But one segment of that campaign has run afoul of the player's wishes. The Angels have 20 billboards around Southern California with Pujols pictured in an Angels uniform alongside the Spanish words "El Hombre."
Pujols has asked not to be called that in deference to St. Louis Cardinals Hall of Famer Stan Musial, who was referred to as Stan "The Man" during most of his 22-year career.
The Angels said they did not consult Pujols or his agent before launching the campaign. It was planned shortly after the Angels signed the first baseman to a 10-year, $250 million contract in December.
"Like I say, I haven't talked to them, but I prefer not to use [El Hombre]," Pujols said Wednesday.
It's an emotional issue for Pujols because he became acquainted with 90-year-old Musial in his 11 seasons playing in St. Louis. In 2010, Pujols asked St. Louis media and fans not to call him "El Hombre."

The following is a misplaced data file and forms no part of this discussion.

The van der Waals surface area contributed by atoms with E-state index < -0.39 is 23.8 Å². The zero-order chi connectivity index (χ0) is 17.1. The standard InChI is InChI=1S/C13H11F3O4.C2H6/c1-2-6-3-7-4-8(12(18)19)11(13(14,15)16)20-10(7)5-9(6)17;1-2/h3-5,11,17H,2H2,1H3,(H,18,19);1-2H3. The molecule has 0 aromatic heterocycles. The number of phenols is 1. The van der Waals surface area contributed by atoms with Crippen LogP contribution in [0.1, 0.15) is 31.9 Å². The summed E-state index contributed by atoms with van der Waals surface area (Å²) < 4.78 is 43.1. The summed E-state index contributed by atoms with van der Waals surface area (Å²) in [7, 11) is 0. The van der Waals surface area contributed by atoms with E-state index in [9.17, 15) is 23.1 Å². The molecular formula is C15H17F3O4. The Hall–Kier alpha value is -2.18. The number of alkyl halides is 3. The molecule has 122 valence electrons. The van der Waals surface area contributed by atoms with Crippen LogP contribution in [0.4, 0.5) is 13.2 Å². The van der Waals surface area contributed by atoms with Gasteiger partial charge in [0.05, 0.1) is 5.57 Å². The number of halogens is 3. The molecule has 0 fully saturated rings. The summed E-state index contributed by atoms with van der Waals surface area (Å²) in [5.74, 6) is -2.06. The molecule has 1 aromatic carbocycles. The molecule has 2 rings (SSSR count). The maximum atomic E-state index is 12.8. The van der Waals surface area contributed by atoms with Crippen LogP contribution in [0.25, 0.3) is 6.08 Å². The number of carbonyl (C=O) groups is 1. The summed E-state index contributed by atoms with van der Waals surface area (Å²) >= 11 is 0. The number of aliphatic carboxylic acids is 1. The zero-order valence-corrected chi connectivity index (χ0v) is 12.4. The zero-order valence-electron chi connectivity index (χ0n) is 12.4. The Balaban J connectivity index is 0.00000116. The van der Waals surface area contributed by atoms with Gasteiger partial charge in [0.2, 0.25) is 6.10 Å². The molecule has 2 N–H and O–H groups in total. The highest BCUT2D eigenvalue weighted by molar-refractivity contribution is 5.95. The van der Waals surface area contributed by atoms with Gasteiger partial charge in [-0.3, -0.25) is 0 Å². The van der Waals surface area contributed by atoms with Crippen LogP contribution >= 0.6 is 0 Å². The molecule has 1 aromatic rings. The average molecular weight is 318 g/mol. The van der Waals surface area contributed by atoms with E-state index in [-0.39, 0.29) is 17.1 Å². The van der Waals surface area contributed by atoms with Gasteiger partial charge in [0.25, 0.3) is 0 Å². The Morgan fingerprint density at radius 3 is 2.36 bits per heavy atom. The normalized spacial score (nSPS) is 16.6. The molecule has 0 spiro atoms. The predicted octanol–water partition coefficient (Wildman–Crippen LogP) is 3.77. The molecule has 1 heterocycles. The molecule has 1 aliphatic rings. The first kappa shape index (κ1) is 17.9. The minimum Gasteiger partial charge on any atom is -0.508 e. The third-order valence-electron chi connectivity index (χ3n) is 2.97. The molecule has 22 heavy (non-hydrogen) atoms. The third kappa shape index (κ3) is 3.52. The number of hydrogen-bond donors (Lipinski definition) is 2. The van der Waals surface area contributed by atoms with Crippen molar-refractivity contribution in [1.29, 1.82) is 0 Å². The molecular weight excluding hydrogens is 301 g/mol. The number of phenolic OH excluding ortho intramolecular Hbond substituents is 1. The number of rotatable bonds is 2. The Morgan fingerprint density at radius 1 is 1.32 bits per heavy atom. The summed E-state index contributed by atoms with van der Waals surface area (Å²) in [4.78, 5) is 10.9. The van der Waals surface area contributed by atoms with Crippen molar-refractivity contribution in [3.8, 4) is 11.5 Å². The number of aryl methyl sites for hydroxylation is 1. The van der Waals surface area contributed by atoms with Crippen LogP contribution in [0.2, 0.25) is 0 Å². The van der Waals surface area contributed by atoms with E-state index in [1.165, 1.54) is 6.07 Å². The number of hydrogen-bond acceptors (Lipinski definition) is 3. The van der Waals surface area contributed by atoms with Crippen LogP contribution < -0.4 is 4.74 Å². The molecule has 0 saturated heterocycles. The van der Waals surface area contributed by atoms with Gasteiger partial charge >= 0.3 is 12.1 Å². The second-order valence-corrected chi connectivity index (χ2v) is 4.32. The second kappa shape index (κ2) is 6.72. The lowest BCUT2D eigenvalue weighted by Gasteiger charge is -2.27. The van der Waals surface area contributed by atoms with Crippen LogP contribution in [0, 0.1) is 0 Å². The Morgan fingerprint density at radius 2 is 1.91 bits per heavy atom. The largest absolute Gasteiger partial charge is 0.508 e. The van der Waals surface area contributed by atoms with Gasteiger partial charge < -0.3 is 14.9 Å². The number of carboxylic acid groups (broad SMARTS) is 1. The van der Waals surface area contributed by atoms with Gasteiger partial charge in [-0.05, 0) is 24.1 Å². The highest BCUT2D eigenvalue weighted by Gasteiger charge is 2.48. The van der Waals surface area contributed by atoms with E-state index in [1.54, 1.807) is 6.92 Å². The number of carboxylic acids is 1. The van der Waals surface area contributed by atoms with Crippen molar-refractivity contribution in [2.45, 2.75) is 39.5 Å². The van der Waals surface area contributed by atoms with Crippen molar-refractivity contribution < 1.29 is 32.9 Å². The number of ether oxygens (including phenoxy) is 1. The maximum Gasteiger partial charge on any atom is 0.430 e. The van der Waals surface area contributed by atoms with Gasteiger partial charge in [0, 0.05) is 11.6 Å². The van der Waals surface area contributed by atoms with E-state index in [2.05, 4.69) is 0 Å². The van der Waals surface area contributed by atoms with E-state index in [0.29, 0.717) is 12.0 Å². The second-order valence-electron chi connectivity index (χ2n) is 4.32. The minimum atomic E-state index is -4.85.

"I still have the same respect for him as I had, not just for what he's done in baseball but for what he did for his country," Pujols said. "That's something you have to appreciate."
Musial served in the Navy during World War II and has worked extensively with the United Service Organizations, as well as several other groups and charities. Last year, he was awarded the Medal of Freedom, the nation's highest civilian honor.
Angels vice president for communications Tim Mead said the signs featuring "El Hombre" represent 20 of the 70 Angels billboards in Los Angeles, Orange and Riverside counties.
"We're more aware of his feelings about that now, but I don't think his feelings are directed at our marketing campaign," Mead said. "He hasn't approached us with anything and it's been explained to him [that] it's one prong of our campaign, not its full-fledged focus."
Mark Saxon covers the Angels for ESPNLosAngeles.com.
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